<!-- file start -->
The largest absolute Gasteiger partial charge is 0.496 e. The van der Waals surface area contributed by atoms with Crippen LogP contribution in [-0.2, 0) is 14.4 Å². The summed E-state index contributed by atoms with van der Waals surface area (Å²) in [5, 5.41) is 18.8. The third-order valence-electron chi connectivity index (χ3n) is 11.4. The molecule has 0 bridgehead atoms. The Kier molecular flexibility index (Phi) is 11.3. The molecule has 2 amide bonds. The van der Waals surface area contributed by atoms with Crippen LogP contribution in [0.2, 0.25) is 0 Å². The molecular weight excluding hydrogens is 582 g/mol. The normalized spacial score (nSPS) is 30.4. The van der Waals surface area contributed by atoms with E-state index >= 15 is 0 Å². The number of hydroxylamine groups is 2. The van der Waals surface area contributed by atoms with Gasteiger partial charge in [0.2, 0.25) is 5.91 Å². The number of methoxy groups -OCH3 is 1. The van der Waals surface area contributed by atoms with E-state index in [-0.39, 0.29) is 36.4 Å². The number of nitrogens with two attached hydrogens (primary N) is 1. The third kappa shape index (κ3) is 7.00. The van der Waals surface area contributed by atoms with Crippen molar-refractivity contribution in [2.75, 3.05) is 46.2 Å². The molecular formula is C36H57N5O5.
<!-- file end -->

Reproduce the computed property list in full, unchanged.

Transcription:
The largest absolute Gasteiger partial charge is 0.496 e. The van der Waals surface area contributed by atoms with Crippen LogP contribution in [-0.2, 0) is 14.4 Å². The summed E-state index contributed by atoms with van der Waals surface area (Å²) in [5, 5.41) is 18.8. The third-order valence-electron chi connectivity index (χ3n) is 11.4. The molecule has 0 bridgehead atoms. The Kier molecular flexibility index (Phi) is 11.3. The molecule has 2 amide bonds. The van der Waals surface area contributed by atoms with Crippen LogP contribution in [0.2, 0.25) is 0 Å². The molecular weight excluding hydrogens is 582 g/mol. The normalized spacial score (nSPS) is 30.4. The van der Waals surface area contributed by atoms with E-state index >= 15 is 0 Å². The number of hydroxylamine groups is 2. The van der Waals surface area contributed by atoms with Gasteiger partial charge in [0.2, 0.25) is 5.91 Å². The number of methoxy groups -OCH3 is 1. The van der Waals surface area contributed by atoms with E-state index in [-0.39, 0.29) is 36.4 Å². The number of nitrogens with two attached hydrogens (primary N) is 1. The third kappa shape index (κ3) is 7.00. The van der Waals surface area contributed by atoms with Crippen molar-refractivity contribution in [2.75, 3.05) is 46.2 Å². The molecular formula is C36H57N5O5.